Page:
Risk Assessment of Autonomous Vehicles across Diverse Driving Contexts


Autonomous vehicles (AVs) are promoted as a technology that will create a future with effortless driving and virtually no traffic accidents. AV companies claim that, when fully developed, the technology will eliminate 94% of all accidents caused by human error [4]. Controlled by computers, the AVs will likely avoid the large number of crashes caused by impaired, distracted or reckless drivers. But these statistics from the National National Highway Traffic Safety Administration are misleadingly quoted.  Indeed, data from California Department of Motor Vehicles indicate that AV crash rate in 2017 was 13 times worse than that of human drivers.

Furthermore, there remains a significant proportion of crashes for which no driver is directly responsible. In particular, the absence of connectivity of an AV with its neighboring vehicles (V2V) and the infrastructure (I2V) leads to a lack of information that can induce such crashes. Since AV designs today do not require such connectivity, these crashes would persist in the future.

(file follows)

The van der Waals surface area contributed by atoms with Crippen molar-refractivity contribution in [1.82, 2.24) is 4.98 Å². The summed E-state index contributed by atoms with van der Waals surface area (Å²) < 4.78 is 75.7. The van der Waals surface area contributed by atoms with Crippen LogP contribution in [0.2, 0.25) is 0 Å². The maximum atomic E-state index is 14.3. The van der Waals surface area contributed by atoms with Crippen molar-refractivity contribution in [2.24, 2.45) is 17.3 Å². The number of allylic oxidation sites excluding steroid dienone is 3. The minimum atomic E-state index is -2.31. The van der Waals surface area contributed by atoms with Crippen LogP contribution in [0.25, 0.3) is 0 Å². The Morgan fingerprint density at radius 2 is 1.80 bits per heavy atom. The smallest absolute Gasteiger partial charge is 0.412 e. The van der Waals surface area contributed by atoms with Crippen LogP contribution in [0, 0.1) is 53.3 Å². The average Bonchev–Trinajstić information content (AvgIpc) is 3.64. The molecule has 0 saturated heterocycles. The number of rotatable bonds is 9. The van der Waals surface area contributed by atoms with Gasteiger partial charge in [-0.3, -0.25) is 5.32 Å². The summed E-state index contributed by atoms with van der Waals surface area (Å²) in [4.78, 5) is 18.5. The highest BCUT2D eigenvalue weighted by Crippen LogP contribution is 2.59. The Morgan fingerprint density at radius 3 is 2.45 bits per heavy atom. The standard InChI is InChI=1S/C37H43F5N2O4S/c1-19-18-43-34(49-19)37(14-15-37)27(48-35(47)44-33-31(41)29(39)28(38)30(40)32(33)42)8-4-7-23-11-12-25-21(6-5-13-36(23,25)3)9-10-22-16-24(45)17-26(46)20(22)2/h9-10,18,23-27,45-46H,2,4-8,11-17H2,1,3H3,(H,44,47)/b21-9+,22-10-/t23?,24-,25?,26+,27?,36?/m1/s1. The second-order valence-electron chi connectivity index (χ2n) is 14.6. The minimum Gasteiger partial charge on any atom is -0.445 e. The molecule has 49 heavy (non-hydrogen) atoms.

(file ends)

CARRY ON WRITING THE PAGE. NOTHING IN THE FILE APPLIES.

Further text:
Using prototypical examples motivated by the NHTSA pre-crash scenario typology [3], we show that fully autonomous vehicles cannot guarantee safety in the absence of connectivity. Combining theoretical models and empirical data, we also argue that such hazardous scenarios will occur with a significantly high probability. This suggests that incorporating connectivity is an essential step on the path towards safe AV technology [2]. This research was supported by the FRONTIER project.

 

References

[1] D. Zipper, The Deadly Myth That Human Error Causes Most Car Crashes, The Atlantic, November 26, 2021.

[2] A. Shetty, H. Tavafoghi, A. Kurzhanskiy, K. Poolla, and P. Varaiya, Risk Assessment of Autonomous Vehicles across Diverse Driving Contexts, 2021 IEEE International Intelligent Transportation Systems Conference (ITSC), 2021.

[3] E. D. Swanson, F. Foderaro, M. Yanagisawa, W. G. Najm, P. Azeredo et al., Statistics of Light Vehicle Pre-Crash Scenarios Based on 2011– 2015 National Crash Data,” Washington, DC: National Highway Traffic Safety, Tech. Rep., 2019.

[4] Waymo Safety Report: On the Road to Fully Self-Driving, 2018.